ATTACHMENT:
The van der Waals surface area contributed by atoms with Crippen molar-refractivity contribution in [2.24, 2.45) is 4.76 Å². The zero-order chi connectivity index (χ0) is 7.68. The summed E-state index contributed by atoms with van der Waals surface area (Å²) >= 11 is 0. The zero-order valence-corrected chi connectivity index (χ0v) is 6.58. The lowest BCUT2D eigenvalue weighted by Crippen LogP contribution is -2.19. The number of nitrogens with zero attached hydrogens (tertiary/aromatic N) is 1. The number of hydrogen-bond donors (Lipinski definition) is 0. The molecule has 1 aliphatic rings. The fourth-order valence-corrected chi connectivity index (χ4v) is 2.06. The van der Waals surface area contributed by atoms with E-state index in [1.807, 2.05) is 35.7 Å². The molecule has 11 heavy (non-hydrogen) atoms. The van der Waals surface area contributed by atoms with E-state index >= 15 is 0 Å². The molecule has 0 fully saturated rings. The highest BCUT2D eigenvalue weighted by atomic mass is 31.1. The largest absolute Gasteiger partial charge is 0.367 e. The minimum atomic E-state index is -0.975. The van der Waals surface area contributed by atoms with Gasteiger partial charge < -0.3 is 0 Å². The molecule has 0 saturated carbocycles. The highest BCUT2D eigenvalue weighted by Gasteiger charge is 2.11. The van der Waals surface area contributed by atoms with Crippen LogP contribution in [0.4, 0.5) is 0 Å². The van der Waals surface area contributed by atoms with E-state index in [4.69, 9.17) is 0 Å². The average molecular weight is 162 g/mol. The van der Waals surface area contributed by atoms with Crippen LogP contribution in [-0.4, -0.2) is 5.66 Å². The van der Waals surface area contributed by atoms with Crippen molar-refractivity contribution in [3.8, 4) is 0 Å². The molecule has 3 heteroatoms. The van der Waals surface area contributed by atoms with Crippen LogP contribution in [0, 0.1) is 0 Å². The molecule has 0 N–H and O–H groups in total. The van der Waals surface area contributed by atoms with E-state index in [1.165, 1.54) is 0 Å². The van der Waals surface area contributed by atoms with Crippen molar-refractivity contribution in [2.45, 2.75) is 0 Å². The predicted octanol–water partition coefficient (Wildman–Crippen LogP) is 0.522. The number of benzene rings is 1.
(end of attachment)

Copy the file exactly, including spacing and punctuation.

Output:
The van der Waals surface area contributed by atoms with Crippen molar-refractivity contribution in [2.24, 2.45) is 4.76 Å². The zero-order chi connectivity index (χ0) is 7.68. The summed E-state index contributed by atoms with van der Waals surface area (Å²) >= 11 is 0. The zero-order valence-corrected chi connectivity index (χ0v) is 6.58. The lowest BCUT2D eigenvalue weighted by Crippen LogP contribution is -2.19. The number of nitrogens with zero attached hydrogens (tertiary/aromatic N) is 1. The number of hydrogen-bond donors (Lipinski definition) is 0. The molecule has 1 aliphatic rings. The fourth-order valence-corrected chi connectivity index (χ4v) is 2.06. The van der Waals surface area contributed by atoms with E-state index in [1.807, 2.05) is 35.7 Å². The molecule has 11 heavy (non-hydrogen) atoms. The van der Waals surface area contributed by atoms with E-state index >= 15 is 0 Å². The molecule has 0 fully saturated rings. The highest BCUT2D eigenvalue weighted by atomic mass is 31.1. The largest absolute Gasteiger partial charge is 0.367 e. The minimum atomic E-state index is -0.975. The van der Waals surface area contributed by atoms with Gasteiger partial charge < -0.3 is 0 Å². The molecule has 0 saturated carbocycles. The highest BCUT2D eigenvalue weighted by Gasteiger charge is 2.11. The van der Waals surface area contributed by atoms with Crippen LogP contribution in [0.4, 0.5) is 0 Å². The van der Waals surface area contributed by atoms with E-state index in [4.69, 9.17) is 0 Å². The average molecular weight is 162 g/mol. The van der Waals surface area contributed by atoms with Crippen LogP contribution in [-0.4, -0.2) is 5.66 Å². The van der Waals surface area contributed by atoms with Crippen molar-refractivity contribution in [3.8, 4) is 0 Å². The molecule has 3 heteroatoms. The van der Waals surface area contributed by atoms with Crippen LogP contribution in [0, 0.1) is 0 Å². The molecule has 0 N–H and O–H groups in total. The van der Waals surface area contributed by atoms with E-state index in [1.165, 1.54) is 0 Å². The van der Waals surface area contributed by atoms with Crippen molar-refractivity contribution in [2.45, 2.75) is 0 Å². The predicted octanol–water partition coefficient (Wildman–Crippen LogP) is 0.522. The number of benzene rings is 1.